Grand Fleet of Ships to Arrive and Dock in Sturgeon Bay Aug. 14
Door County is once again included in the Baylake Bank Tall Ship Festival that returns to Green Bay Aug. 16-18. The tall ships will muster and navigate into the Sturgeon Bay canal the afternoon of Wednesday, Aug. 14, between 3 – 6:30 pm (timing is approximate and is pending weather and other sailing conditions).
While in Sturgeon Bay, the ships will tie up for the evening along the many public docks and waterfront walkways between the Bay View Bridge and just north of the Michigan Street Bridge, where the public is invited to view the ships and attend city and county supported events being planned for the late afternoon and evening.
“The Baylake Bank Tall Ship Festival has become symbolic of our deep commitment to the community, and we are thrilled to once again serve as title sponsor of this event,” said Sue Anschutz, Baylake Bank marketing representative. “We are also very excited to help bring this unique preview opportunity to Sturgeon Bay and Door County. Although ships will not be open to board, we encourage the public to welcome the ships from key viewing areas and public walkways as they come into Sturgeon Bay to dock for the evening. With all that our waterfront and Sturgeon Bay has to offer, we hope businesses, community groups and homeowners will embrace this occasion and host or support other planned activities to create even more ways for people to see and enjoy these amazing ships.”
According to Sgt. Chad Hougaard of the Sturgeon Bay Police Department, the ships will be escorted by the U.S. Coast Guard and the Sturgeon Bay Police Department Marine Patrol Unit and will come through the channel in groups of three or four, before docking for the evening on both the east and west sides of the bay. More information as it relates to marine safety zone details for boaters will be provided at a later date.
A Sturgeon Bay waterfront map is currently available at the Sturgeon Bay Visitor Center or online at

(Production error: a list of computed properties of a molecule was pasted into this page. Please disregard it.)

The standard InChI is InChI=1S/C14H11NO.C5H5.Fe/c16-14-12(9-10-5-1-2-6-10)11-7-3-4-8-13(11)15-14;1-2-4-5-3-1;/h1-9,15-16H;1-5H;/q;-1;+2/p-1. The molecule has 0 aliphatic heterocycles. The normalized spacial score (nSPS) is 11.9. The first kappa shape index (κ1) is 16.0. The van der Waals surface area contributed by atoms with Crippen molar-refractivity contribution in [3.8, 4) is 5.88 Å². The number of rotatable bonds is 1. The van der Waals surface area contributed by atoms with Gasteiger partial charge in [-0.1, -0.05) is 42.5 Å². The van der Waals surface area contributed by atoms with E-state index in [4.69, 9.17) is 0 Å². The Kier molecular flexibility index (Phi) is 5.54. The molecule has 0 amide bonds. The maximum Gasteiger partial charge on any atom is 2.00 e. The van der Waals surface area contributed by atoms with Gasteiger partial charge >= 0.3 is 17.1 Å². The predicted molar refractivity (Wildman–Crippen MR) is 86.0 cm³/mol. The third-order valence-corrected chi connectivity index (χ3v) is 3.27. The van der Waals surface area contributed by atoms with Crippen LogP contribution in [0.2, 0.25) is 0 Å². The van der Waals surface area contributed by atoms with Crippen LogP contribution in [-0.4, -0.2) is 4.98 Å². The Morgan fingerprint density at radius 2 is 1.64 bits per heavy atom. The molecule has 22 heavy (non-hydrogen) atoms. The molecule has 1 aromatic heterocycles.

sturgeonbay.net/experience/events/tall_ships and shows the key viewing areas, public docks and walkways in downtown Sturgeon Bay as well as highlights some of the community events currently scheduled.
Trolley services have also been sponsored by the Sturgeon Bay Visitor Center and will be downtown to take visitors to the east and west sides of Sturgeon Bay.
“There is a lot happening in Door County and Sturgeon Bay in August, and we’re hoping to spread the word early about this unique maritime event to visitors and residents alike,” said Todd Trimberger, executive director of Sturgeon Bay Visitor Center. “We have a lot to be proud of in our community.”
For more information contact Amy DeMeter at the Sturgeon Bay Visitor Center at 920.743.6246. For festival ticket information visit tallshipgreenbay.com.
The confirmed ships taking part in the 2013 Baylake Bank Tall Ship Festival include:
• The Appledore IV: A gaff-rigged schooner of a typical of those sailed on the Great Lakes to the end of the age of sail.
• Denis Sullivan: Wisconsin’s flagship S/V Denis Sullivan, which was designed by Sturgeon Bay marine architect Timothy Graul. Milwaukee is the three-masted schooner’s home port.